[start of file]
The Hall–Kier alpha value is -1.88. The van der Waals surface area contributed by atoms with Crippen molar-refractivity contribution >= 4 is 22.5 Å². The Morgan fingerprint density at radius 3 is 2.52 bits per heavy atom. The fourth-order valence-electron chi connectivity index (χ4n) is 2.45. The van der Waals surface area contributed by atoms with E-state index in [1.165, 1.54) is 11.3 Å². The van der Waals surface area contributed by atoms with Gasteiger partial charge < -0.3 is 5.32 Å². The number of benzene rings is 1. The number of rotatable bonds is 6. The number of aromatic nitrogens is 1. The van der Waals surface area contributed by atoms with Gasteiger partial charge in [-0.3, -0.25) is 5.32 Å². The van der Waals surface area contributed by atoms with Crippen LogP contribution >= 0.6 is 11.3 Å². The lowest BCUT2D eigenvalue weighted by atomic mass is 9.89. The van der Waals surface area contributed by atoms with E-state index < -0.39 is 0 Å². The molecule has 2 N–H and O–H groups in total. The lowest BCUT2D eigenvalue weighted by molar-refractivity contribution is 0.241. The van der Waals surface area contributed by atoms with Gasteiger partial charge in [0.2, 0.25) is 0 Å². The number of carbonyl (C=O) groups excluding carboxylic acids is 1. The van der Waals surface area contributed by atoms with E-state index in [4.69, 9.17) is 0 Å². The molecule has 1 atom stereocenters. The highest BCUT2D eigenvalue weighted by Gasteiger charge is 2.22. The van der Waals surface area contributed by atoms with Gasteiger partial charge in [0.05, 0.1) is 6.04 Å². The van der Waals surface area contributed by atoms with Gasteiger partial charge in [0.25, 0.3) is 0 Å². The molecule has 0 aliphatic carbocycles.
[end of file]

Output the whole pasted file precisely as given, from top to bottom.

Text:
The Hall–Kier alpha value is -1.88. The van der Waals surface area contributed by atoms with Crippen molar-refractivity contribution >= 4 is 22.5 Å². The Morgan fingerprint density at radius 3 is 2.52 bits per heavy atom. The fourth-order valence-electron chi connectivity index (χ4n) is 2.45. The van der Waals surface area contributed by atoms with E-state index in [1.165, 1.54) is 11.3 Å². The van der Waals surface area contributed by atoms with Gasteiger partial charge < -0.3 is 5.32 Å². The number of benzene rings is 1. The number of rotatable bonds is 6. The number of aromatic nitrogens is 1. The van der Waals surface area contributed by atoms with Gasteiger partial charge in [-0.3, -0.25) is 5.32 Å². The van der Waals surface area contributed by atoms with Crippen LogP contribution >= 0.6 is 11.3 Å². The lowest BCUT2D eigenvalue weighted by atomic mass is 9.89. The van der Waals surface area contributed by atoms with E-state index < -0.39 is 0 Å². The molecule has 2 N–H and O–H groups in total. The lowest BCUT2D eigenvalue weighted by molar-refractivity contribution is 0.241. The van der Waals surface area contributed by atoms with Gasteiger partial charge in [0.2, 0.25) is 0 Å². The number of carbonyl (C=O) groups excluding carboxylic acids is 1. The van der Waals surface area contributed by atoms with E-state index in [4.69, 9.17) is 0 Å². The molecule has 1 atom stereocenters. The highest BCUT2D eigenvalue weighted by Gasteiger charge is 2.22. The van der Waals surface area contributed by atoms with Gasteiger partial charge in [0.05, 0.1) is 6.04 Å². The van der Waals surface area contributed by atoms with Gasteiger partial charge in [0.25, 0.3) is 0 Å². The molecule has 0 aliphatic carbocycles.